# Multiplying pairs of proper fractions

## In a nutshell

Multiplying proper fractions is simply a case of multiplying the numerators together and then multiplying the denominators together.

## Vocabulary reminder

As a reminder, the *numerator* is the number on the top of a fraction and the *denominator *is the number on the bottom. For example:

$\dfrac58$

The numerator is $5$ and the denominator is $8$.

$5$

A *proper *fraction is one where the numerator is smaller than the denominator.. This means that the fraction's value is less than one. So $\frac58$ is an example of a proper fraction.

## Multiplying proper fractions

Unlike with adding and subtracting, to multiply fractions, the denominators do not need to be the same.

#### procedure

**1.**
| Take the numerators of the two fractions and multiply them. This will be the numerator of the product of the fractions. |

**2.**
| Take the denominators of the two fractions and multiply them. This will be the denominator of the product of the fractions. |

**3.**
| Simplify if necessary. |

##### Example 1

*Calculate*

$\dfrac58\times\dfrac45$

*Start by multiplying the numerators:*

*$5\times4=20$*

*Next multiply the denominators:*

*$8\times5=40$*

*Put these two steps together:*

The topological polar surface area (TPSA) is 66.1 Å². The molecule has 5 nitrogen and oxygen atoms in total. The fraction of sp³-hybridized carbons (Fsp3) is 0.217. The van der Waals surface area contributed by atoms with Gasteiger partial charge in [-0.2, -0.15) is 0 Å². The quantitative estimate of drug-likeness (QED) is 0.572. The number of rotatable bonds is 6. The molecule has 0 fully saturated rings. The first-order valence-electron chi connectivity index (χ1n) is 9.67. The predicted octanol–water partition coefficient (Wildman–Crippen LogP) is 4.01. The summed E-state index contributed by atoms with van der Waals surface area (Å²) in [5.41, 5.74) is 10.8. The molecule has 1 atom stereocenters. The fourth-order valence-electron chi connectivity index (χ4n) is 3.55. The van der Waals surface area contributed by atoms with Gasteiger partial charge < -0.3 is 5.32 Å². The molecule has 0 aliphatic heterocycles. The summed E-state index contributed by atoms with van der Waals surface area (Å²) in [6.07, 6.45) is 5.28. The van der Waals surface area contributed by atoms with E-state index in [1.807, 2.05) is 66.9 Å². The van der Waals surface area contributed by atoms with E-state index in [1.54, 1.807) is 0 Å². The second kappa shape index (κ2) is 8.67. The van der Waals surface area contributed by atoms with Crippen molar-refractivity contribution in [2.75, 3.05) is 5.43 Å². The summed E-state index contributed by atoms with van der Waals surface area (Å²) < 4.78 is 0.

*$\dfrac58\times\dfrac45=\dfrac{20}{40}$*

*This can be simplified by dividing the numerator and the denominator by $20$:*

*$\dfrac58\times\dfrac45=\dfrac{20}{40}=\underline{\dfrac12}$*

## A shortcut?

If you spot any cancellations to be made before you multiply, this can make the calculation easier. Start by making sure both of your fractions are simplified fully. Then check if the numerator of one fraction and the denominator of the other fraction can both be divided by the same number.

##### Example 2

*Calculate *

*$\dfrac58\times\dfrac45$*

*This time, check for any simplifications first. Notice that the numerator of the first fraction and the denominator of the second fraction can both be divided by $5$:*

*$\dfrac58\times\dfrac45=\dfrac{\cancel{5}^{\space{1}}}8\times\dfrac4{\cancel{5}^{\space{1}}}=\dfrac18\times\dfrac41$*

*Also notice that the numerator of the second fraction and the denominator of the first fraction can both be divided by $4$:*

*$\dfrac18\times\dfrac41=\dfrac1{\cancel{8}^{\space{2}}}\times\dfrac{\cancel{4}^{\space{1}}}1=\dfrac12\times\dfrac11$*

*Now you have the simple multiplication $\frac12\times\frac11$, which gives: *

*$\dfrac12\times\dfrac11=\dfrac{1\times1}{2\times1}=\underline{\dfrac12}$*

*This is the same answer that was found in the earlier example.*

**Note: **This method of simplifying first will sometimes mean you avoid having to do tricky multiplications.